About the Book:
“All the mythical elements / blend at some point.” Like a woodsman in a glade surrounded by the beloved obstacles of her livelihood, Kristine Ong Muslim marks the materials of her enterprise and fells them one by one: a teacup, a tissue box, the soul, a man on a bench–milled, constructed and brought to life by the poet’s gaze. Her poems lead us out of the forest, into light.
—JoAnn Balingit, Poet Laureate of Delaware and author of Words for House Story
Kristine Ong Muslim has dissected life’s parts and crafted updates carrying a calm punch. Her precise and mournful vision shows us that the NOW refuses to be lulled by “last year’s domesticity” and that every object exemplifies a contradictory present. When a carpet in “Songs of Dead Objects Content in Their Husks” claims “the texture of silence” it can only do so by asserting its presence. While the eye in “Director’s Cut, Exterior Panel: The Eye” can’t quite focus it is “yet functional.” Willfulness subverts the tragic. Protects the soul. That same eye “. . . ignores signs, misreads instructions, fakes loneliness.” Repeat: “fakes loneliness.” Muslim moves beyond the trope of modern isolation. A Roomful of Machines provides companionship for the wise.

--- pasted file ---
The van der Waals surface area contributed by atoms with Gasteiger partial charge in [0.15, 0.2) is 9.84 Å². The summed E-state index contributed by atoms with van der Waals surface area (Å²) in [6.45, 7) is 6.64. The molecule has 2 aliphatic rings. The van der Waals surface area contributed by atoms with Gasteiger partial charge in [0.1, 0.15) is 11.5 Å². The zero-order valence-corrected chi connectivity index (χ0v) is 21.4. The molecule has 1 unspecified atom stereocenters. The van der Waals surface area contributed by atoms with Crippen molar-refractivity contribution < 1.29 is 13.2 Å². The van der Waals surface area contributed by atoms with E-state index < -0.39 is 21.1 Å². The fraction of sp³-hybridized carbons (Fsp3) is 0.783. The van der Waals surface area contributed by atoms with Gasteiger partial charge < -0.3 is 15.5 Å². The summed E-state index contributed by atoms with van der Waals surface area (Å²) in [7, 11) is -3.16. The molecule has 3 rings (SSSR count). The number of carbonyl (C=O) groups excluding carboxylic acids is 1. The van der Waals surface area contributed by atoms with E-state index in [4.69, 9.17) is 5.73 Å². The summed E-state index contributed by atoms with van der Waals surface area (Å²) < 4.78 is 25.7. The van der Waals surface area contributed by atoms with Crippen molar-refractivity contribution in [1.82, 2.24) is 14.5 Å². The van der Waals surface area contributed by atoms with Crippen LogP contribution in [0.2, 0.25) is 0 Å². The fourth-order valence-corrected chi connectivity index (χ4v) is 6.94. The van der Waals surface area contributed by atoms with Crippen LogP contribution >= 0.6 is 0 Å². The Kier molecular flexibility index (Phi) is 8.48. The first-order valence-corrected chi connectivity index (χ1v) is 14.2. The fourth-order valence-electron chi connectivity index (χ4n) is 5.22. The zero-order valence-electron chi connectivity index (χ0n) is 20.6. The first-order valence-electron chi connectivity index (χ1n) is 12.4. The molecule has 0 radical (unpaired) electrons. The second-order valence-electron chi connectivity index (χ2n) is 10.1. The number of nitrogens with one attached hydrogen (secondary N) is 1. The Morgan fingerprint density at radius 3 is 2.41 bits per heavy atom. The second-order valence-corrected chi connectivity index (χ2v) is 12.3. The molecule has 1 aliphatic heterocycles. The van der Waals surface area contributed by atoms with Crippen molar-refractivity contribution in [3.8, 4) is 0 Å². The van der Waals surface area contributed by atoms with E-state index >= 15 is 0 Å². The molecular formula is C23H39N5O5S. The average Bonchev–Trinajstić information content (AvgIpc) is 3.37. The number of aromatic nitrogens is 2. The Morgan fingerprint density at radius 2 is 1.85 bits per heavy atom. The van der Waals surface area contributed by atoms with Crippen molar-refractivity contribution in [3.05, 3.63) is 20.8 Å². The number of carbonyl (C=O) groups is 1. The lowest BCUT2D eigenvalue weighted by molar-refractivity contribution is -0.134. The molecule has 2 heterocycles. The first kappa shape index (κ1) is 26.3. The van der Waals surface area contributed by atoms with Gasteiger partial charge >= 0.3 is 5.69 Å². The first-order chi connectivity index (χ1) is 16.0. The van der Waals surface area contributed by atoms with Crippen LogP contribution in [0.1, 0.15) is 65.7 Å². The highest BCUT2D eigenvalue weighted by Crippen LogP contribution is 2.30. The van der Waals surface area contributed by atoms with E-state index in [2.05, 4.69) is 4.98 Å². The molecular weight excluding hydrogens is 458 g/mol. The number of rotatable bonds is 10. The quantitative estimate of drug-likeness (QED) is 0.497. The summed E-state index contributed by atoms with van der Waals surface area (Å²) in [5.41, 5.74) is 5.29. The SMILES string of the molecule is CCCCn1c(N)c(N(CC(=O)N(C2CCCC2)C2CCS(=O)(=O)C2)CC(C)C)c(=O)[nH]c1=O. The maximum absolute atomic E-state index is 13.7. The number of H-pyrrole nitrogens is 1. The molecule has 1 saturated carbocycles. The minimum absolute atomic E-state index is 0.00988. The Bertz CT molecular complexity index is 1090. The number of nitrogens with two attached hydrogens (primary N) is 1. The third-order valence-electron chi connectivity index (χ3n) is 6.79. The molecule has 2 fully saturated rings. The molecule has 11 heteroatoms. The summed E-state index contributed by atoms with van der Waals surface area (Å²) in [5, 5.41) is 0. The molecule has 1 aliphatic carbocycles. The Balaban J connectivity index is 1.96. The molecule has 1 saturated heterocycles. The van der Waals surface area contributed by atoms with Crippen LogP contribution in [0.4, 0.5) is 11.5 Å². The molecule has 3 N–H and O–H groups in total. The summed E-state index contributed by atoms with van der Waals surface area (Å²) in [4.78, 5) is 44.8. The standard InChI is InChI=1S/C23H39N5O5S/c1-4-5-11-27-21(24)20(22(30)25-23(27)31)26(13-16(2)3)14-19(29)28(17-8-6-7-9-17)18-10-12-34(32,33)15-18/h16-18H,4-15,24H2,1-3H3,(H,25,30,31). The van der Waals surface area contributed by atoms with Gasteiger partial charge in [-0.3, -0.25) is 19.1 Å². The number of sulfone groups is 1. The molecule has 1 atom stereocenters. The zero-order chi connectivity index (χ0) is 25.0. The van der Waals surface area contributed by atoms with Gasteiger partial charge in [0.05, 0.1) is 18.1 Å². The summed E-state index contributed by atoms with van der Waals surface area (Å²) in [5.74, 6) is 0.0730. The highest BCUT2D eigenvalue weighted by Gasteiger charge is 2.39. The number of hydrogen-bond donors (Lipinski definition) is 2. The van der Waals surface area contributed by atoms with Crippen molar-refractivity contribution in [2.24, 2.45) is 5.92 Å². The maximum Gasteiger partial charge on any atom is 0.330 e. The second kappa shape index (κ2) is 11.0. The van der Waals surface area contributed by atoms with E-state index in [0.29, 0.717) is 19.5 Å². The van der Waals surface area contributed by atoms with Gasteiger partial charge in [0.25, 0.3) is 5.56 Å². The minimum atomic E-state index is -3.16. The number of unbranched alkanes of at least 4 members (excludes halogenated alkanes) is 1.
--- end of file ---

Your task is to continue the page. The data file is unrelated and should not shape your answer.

—Sarah Sarai, author of The Future Is Happy